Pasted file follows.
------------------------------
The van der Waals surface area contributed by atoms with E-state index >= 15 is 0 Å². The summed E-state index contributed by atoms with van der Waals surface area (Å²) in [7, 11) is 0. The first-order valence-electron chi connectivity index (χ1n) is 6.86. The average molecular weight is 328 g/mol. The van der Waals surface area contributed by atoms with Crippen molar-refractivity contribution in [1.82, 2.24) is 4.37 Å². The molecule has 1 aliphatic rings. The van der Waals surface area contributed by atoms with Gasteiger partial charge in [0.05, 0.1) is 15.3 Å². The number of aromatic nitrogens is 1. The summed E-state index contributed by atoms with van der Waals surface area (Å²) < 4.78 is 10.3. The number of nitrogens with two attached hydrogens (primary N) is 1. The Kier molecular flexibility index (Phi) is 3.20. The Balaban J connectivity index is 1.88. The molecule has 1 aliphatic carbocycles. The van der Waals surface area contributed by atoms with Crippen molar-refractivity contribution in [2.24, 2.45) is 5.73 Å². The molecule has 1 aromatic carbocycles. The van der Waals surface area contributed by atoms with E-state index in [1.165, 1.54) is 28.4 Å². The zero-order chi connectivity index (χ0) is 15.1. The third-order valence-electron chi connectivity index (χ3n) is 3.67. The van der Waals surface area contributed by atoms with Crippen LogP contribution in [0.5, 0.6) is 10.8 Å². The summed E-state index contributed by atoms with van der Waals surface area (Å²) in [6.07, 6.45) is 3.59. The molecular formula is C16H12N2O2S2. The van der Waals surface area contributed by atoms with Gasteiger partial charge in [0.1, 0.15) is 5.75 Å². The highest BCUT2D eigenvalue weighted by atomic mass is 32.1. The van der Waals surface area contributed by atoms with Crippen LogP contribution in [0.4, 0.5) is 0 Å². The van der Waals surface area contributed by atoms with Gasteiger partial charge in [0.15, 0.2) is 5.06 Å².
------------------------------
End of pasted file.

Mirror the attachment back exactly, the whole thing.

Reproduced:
The van der Waals surface area contributed by atoms with E-state index >= 15 is 0 Å². The summed E-state index contributed by atoms with van der Waals surface area (Å²) in [7, 11) is 0. The first-order valence-electron chi connectivity index (χ1n) is 6.86. The average molecular weight is 328 g/mol. The van der Waals surface area contributed by atoms with Crippen molar-refractivity contribution in [1.82, 2.24) is 4.37 Å². The molecule has 1 aliphatic rings. The van der Waals surface area contributed by atoms with Gasteiger partial charge in [0.05, 0.1) is 15.3 Å². The number of aromatic nitrogens is 1. The summed E-state index contributed by atoms with van der Waals surface area (Å²) < 4.78 is 10.3. The number of nitrogens with two attached hydrogens (primary N) is 1. The Kier molecular flexibility index (Phi) is 3.20. The Balaban J connectivity index is 1.88. The molecule has 1 aliphatic carbocycles. The van der Waals surface area contributed by atoms with Crippen molar-refractivity contribution in [2.24, 2.45) is 5.73 Å². The molecule has 1 aromatic carbocycles. The van der Waals surface area contributed by atoms with E-state index in [1.165, 1.54) is 28.4 Å². The zero-order chi connectivity index (χ0) is 15.1. The third-order valence-electron chi connectivity index (χ3n) is 3.67. The van der Waals surface area contributed by atoms with Crippen LogP contribution in [0.5, 0.6) is 10.8 Å². The summed E-state index contributed by atoms with van der Waals surface area (Å²) in [6.07, 6.45) is 3.59. The molecular formula is C16H12N2O2S2. The van der Waals surface area contributed by atoms with Gasteiger partial charge in [0.1, 0.15) is 5.75 Å². The highest BCUT2D eigenvalue weighted by atomic mass is 32.1. The van der Waals surface area contributed by atoms with Crippen LogP contribution in [0.4, 0.5) is 0 Å². The van der Waals surface area contributed by atoms with Gasteiger partial charge in [0.15, 0.2) is 5.06 Å².